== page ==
What Happens When Men Are Victims of Domestic Violence?
The often tragic results of domestic violence committed against women have been the focus of countless social and governmental awareness campaigns for decades. This concern has left a blind spot in the study in regard to reporting male domestic violence victims. In 2010, a Centers for Disease Control (CDC) survey found that men comprised 40% of domestic violence victims in the United States, with an estimated yearly 835,000 who suffer assault by their intimate partner.
Much like women, men who are victims of this violence experience many similar types of domestic abuse, including:
Whether the situation one faces is a one-time incident or ongoing willful intimidation used by an intimate partner or spouse, often the results for men can result in a lifetime of injury and pain, as well as economic and familial alienation.
Men Are Unfairly Stereotyped as Abusers
In society, it is men who are typically characterized as domestic violence perpetrators in relationships. This stereotype subjects male victims of this crime to unfair assumptions when involving law enforcement and often leaves men to suffer this abuse in silence to avoid potential jail time or retribution by the abuser.
Other factors keep abused men at a disadvantage in a domestic violence situation, such as the following:
Minimization or Outright Dismissal of Men’s Abuse Claims
Societal perceptions of men and masculinity have often subjected male victims of domestic violence to ridicule and disbelief when coming forward. Trying to pursue criminal charges against an abusive wife or partner for physical or emotional abuse is often treated with skepticism by government agencies as a result of this skewed attitude toward the toughness of men.
Domestic Violence Resources Are Limited and Exclusionary Toward Male Victims
Because the majority of domestic violence victims are women and children, male abuse victims seeking shelter or crisis services like counseling are often unable to access providers. Many domestic abuse shelters only allow women and children, and many government agencies also show this type of prejudice in their policies. Without resources to help them leave violent relationships, men may feel trapped and isolated.
Accusations of Domestic Violence Against the Male Victim
When relationships break down and marriages dissolve, some spouses may try to gain an upper hand in custody negotiations by accusing their partner of domestic violence. These types of false allegations require vigorous defense so that men can remain active participants in their children’s lives and clear their name of wrongdoing. Abusive partners may also use this tactic to prevent the abuse victim from escaping.
Florida Statute 784.046(6)(c) allows almost anyone with a grudge to file a petition which will temporarily remove an intimate partner or family member from the home for at least two weeks until a hearing takes place. This leaves men who are vindictively targeted by an ex-partner without a place to live and with little more than the clothes on their backs.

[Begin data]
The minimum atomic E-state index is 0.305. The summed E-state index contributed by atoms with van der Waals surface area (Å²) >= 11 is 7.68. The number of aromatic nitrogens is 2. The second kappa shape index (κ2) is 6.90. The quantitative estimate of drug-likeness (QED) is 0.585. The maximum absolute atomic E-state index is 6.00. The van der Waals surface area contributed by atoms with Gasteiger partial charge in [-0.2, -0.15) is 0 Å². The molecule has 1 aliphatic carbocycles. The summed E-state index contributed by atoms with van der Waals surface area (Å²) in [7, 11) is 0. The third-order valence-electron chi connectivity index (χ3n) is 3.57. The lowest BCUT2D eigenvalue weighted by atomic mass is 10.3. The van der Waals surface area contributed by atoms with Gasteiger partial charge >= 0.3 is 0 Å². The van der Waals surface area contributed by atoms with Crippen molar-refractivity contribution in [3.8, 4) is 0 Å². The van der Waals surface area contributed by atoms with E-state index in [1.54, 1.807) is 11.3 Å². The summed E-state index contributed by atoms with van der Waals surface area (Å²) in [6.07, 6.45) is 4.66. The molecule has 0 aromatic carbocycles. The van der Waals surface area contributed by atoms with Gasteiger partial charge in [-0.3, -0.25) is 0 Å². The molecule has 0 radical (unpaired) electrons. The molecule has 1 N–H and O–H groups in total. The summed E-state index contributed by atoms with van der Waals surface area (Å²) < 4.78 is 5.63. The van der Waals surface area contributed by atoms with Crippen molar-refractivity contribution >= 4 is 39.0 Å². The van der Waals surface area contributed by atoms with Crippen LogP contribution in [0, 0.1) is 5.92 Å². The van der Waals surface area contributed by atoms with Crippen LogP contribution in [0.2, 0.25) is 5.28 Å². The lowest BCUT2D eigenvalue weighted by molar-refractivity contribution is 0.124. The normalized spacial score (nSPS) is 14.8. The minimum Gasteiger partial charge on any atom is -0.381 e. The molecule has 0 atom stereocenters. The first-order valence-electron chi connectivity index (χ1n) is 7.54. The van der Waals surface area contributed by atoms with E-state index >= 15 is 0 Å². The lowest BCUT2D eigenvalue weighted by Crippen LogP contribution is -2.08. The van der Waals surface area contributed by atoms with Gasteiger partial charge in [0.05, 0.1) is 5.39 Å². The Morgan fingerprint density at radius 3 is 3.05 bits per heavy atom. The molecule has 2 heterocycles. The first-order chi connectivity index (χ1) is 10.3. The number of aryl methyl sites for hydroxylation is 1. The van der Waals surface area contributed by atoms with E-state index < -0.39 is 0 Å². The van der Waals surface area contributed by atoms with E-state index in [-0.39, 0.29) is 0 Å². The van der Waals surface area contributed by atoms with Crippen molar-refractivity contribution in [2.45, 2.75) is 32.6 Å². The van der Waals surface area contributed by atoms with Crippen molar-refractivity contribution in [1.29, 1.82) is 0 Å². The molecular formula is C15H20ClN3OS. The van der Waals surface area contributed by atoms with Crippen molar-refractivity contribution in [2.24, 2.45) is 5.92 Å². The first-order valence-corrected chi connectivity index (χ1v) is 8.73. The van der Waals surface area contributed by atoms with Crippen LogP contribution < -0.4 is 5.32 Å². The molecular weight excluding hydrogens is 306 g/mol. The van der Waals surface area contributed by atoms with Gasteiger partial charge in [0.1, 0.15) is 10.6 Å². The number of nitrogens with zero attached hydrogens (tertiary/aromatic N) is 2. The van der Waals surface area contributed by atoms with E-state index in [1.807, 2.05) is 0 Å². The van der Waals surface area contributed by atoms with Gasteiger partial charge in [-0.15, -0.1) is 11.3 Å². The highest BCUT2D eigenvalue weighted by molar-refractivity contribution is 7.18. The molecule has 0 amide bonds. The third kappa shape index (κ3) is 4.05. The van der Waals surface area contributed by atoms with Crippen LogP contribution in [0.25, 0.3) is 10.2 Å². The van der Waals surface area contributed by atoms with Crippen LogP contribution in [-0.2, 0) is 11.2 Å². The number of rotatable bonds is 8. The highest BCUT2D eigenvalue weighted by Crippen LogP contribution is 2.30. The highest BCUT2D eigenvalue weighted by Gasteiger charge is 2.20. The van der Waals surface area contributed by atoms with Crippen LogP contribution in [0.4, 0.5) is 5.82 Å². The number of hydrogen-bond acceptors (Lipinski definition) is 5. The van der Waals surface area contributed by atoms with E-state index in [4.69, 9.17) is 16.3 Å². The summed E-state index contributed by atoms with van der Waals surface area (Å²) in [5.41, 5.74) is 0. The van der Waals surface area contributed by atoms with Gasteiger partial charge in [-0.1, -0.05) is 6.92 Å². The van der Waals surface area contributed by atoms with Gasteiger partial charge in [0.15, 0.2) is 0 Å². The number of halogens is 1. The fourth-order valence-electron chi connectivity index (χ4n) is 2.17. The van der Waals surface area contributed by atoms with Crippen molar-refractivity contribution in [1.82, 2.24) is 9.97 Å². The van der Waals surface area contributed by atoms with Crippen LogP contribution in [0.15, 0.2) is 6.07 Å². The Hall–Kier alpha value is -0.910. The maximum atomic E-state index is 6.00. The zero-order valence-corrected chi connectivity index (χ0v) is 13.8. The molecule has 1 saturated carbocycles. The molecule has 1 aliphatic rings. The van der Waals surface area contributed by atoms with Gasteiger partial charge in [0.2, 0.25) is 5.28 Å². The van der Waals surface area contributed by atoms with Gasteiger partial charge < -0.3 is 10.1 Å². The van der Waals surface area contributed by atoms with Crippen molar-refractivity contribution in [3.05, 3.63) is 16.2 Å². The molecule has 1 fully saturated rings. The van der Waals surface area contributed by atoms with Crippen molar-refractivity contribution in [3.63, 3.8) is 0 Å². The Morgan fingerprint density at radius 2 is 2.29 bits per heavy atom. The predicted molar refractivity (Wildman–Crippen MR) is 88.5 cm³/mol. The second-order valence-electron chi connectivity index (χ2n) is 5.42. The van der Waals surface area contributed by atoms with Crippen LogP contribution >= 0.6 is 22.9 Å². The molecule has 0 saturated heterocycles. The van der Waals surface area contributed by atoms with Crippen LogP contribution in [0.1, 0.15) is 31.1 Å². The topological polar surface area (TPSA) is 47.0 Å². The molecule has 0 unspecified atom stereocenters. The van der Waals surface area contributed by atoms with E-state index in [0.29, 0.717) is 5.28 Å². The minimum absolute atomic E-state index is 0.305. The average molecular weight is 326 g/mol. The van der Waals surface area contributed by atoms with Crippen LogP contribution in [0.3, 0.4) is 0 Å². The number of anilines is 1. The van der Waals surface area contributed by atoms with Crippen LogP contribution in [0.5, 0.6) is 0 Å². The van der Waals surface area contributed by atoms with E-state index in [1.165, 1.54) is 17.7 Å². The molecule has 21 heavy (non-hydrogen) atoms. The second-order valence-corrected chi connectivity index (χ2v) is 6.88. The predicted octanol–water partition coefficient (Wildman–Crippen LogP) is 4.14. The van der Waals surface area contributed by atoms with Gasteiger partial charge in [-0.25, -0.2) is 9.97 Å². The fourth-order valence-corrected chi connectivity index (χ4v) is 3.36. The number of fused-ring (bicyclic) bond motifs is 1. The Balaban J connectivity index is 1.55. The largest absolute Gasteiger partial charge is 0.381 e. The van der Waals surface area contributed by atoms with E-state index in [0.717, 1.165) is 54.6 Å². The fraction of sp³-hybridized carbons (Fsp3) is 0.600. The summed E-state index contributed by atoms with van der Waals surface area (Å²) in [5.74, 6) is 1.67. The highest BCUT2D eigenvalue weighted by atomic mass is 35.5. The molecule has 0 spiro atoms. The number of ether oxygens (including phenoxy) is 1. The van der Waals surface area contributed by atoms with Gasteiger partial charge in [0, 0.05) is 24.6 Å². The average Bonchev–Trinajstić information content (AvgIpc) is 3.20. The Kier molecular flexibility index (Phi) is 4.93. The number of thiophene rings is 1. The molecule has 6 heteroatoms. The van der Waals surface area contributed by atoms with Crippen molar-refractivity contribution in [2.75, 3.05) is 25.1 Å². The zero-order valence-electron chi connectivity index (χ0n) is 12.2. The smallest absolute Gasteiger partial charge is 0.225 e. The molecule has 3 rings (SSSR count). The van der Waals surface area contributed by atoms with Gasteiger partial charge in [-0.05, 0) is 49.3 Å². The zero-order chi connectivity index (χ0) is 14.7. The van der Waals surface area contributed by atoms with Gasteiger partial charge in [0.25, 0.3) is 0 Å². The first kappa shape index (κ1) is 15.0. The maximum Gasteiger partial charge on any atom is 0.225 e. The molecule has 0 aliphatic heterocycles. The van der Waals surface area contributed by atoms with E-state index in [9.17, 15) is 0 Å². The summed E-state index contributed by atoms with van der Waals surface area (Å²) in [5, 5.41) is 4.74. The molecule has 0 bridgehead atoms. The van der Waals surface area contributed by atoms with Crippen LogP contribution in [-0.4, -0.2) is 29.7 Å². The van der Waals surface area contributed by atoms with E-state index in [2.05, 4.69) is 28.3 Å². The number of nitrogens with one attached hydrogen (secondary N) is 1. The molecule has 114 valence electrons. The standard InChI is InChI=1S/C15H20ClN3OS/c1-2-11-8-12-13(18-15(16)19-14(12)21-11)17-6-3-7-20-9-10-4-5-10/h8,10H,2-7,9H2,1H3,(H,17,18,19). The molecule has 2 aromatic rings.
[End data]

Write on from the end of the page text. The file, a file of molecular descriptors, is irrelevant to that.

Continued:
How Does Florida Define Domestic Violence?
According to Florida Statute 741.28, domestic violence is a criminal offense that results in bodily harm or death to anyone residing in the household. These injuries could be a result of an assault, battery, or criminal action, but the law doesn’t require violence or injury to qualify as domestic violence. So long as the offense is against another in the home or against a member’s will, one may be found guilty of domestic abuse.
Typical actions that a court would consider as domestic violence include:
- Physical assault or abuse by a simple touch or aggressive beating that does or does not have a physical injury
- Sexual abuse or unwanted sexual advances
- Threats of bodily harm
Why Abused Men Rarely Leave Their Abusive Relationships
One of the hardest questions domestic abuse victims face, regardless of gender, is why they won’t leave their abusers. Several reasons compel men to remain in these dangerous relationships:
- They fear the repercussions of leaving.
- Children are at risk of abuse if he leaves.
- Their abuser makes short-term promises to stop abuse.
- A male victim may lose his self-esteem and fear never finding someone to love them.
- Economic dependence on their abuser can keep them trapped if they have no other support.
- The stigma of asking for help to escape domestic abuse is embarrassing for many men.
- Local agencies and domestic abuse crisis centers mostly offer services to women only.
- Fear of going to jail because of reverse sexism and toxic stereotyping of men in domestic abuse situations.
Speak With an Orlando Domestic Abuse Lawyer Right Away
When under threat of harm or alienation from his children, a man may not have any recourse except to file for a restraining order or continue living under deplorable conditions. For the men who rely on the state of Florida injunction process, it is possible to take back control of your life and enjoy it again. For the best possible outcome against a biased court system, working with an Orlando attorney who is familiar with domestic abuse laws can be invaluable to your cause.
If you are facing false allegations of domestic violence, the Orlando domestic violence defense team at The Umansky Law Firm can help you. With over 100 years of experience defending against false allegations, we have the legal understanding and practice to aggressively pursue this situation and put a stop to the abuse once and for all. Our law professionals will work quickly to put a stop to the false allegations that are hurting your reputation, career, and family.
To arrange your free consultation with one of our attorneys, call us or contact us online 24/7.